But with the immediate health risks of an ash blanket unknown as it continued to circulate in the air, schools were ordered closed for the week. Businesses were told they could not reopen until they cleared their roofs and parking lots of the ash, Crum said.

Edgar and his co-workers tried to measure just how much particulate was floating through the air, but the fiberglass filters they used to collect a sample immediately plugged up.

Finally, they got a measurement of 33,000 micrograms per cubic meter of particulate in the air. Even a serious dust storm would max out at about 300 micrograms per cubic meter, Edgar said, and normal levels were often below 50. It would be almost a year before particulate levels would return to normal.

The ash amounted to less than an inch in Spokane, while areas to the west received several inches, but it still lingered for days. Despite efforts to haul the chalky stuff away, there’s no dumpster or garbage truck that holds an entire city’s worth of ash.

A helpful tip came in that wet sawdust could help capture the fine ash, clumping it and making it easier to clean. Local mills donated sawdust to the effort, Crum remembered. The Spokane City Council passed a law requiring that ash be cleared in 10 days.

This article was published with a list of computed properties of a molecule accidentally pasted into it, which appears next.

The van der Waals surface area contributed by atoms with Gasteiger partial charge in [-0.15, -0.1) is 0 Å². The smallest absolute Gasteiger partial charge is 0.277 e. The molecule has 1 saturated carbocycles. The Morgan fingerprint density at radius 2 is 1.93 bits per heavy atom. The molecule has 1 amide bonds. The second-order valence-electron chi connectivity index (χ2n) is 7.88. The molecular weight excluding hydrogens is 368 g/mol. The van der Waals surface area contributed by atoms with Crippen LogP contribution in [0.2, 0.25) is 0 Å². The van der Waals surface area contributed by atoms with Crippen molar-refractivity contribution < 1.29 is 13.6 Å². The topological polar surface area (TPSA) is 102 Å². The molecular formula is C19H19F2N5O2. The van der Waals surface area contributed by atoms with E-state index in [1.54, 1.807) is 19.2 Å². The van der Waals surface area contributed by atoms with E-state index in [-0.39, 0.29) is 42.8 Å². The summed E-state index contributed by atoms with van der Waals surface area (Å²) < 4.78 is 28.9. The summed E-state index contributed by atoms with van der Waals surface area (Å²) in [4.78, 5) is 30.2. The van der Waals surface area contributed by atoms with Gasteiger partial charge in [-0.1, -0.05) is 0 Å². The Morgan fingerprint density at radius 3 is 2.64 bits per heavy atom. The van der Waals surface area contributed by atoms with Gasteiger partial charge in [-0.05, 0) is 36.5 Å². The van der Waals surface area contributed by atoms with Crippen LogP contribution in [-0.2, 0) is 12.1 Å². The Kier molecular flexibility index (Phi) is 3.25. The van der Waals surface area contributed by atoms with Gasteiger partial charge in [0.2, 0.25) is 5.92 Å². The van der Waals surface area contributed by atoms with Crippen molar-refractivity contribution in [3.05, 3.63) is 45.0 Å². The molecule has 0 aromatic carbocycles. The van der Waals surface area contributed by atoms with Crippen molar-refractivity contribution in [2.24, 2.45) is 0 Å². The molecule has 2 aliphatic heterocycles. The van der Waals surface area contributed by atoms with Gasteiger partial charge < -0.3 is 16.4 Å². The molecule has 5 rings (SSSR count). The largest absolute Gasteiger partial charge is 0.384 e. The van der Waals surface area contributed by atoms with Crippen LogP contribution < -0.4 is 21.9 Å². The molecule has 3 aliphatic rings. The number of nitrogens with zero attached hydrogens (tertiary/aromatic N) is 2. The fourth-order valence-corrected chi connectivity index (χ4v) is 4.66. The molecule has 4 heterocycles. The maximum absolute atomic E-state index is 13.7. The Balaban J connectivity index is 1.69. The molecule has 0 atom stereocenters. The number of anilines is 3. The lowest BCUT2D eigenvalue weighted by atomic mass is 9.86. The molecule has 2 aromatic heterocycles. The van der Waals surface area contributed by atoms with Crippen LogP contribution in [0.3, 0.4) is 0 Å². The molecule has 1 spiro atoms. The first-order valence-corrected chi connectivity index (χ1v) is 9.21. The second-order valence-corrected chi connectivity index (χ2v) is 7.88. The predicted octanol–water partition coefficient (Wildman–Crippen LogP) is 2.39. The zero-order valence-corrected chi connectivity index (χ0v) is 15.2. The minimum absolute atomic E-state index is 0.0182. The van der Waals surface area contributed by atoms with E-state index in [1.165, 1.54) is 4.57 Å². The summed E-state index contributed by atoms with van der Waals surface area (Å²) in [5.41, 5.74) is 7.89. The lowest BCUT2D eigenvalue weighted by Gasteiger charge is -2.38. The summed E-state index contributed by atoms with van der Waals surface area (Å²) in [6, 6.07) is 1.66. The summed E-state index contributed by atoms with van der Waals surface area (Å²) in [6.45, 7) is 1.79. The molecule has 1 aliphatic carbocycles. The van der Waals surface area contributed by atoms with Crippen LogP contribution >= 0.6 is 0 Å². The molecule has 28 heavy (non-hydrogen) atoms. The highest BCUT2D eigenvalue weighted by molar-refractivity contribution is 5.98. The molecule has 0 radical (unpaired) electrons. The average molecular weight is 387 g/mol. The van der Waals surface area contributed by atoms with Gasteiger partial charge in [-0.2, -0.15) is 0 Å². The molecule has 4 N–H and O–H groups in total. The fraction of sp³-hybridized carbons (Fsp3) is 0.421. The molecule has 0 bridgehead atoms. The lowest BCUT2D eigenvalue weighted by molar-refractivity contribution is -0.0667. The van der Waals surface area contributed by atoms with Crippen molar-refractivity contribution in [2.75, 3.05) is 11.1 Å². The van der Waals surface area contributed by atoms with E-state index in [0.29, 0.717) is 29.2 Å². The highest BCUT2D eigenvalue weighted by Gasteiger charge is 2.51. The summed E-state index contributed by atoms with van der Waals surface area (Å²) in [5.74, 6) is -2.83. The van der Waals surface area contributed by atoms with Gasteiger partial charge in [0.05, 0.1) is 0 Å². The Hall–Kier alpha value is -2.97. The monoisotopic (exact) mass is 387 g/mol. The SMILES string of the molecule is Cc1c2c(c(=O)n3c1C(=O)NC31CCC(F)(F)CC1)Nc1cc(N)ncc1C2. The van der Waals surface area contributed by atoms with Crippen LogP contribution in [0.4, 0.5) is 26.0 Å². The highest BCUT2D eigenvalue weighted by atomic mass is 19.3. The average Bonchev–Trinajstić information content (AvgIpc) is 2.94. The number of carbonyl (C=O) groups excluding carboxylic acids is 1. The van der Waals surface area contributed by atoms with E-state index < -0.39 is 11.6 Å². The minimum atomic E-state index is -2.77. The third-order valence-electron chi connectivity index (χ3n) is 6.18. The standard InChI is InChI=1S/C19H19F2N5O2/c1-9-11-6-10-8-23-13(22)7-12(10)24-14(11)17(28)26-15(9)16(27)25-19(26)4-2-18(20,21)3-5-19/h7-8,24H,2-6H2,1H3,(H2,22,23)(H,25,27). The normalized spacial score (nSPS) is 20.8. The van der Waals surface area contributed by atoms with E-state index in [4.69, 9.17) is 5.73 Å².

“It was heavy, it was powdery like talcum powder, but it wasn’t a good thing to breathe,” Crum said. Initially, the city planned to load it and haul it away. Later, officials “determined it was better to sweep it into catch basins and we could get it out later.”

That cleanup process took weeks, Crum recalled, and relied on a fleet of trucks that could painstakingly remove the waste from the city’s sewer system.

The fine powder wreaked havoc on the engines of cars, trains and planes, and many were left abandoned on city streets. The city provided Crum, who still needed to get around, an old police car that was considered dispensable.

The Thursday following the eruption, President Jimmy Carter visited Washington to tour the damage, including a brief stop at the airport in Spokane. A staffer for then-mayor Ron Bair advised the mayor to dress for the occasion with an outfit that matched the scale of the emergency.

“There’s Ron Bair, in his brown safari suit out there meeting with President Carter when everyone else had a coat and tie,” Crum said.

In the meantime, the city requested assistance from the Federal Emergency Management Agency, which delivered more than 100,000 masks, according to Crum, that were distributed from fire stations.

Two days later, a $50,000 bill landed on the city manager’s desk. It was never paid.

Although there was no handbook for responding to a volcanic eruption, Crum said officials across Spokane County were prepared because they regularly met and planned for emergencies.

The public health emergency brought on by the novel coronavirus bears some resemblance caused by Mount St. Helens, but the timeline is anything but similar.

“We knew that within a couple weeks, most of the problem would be over with,” Crum said. “That’s the difference.”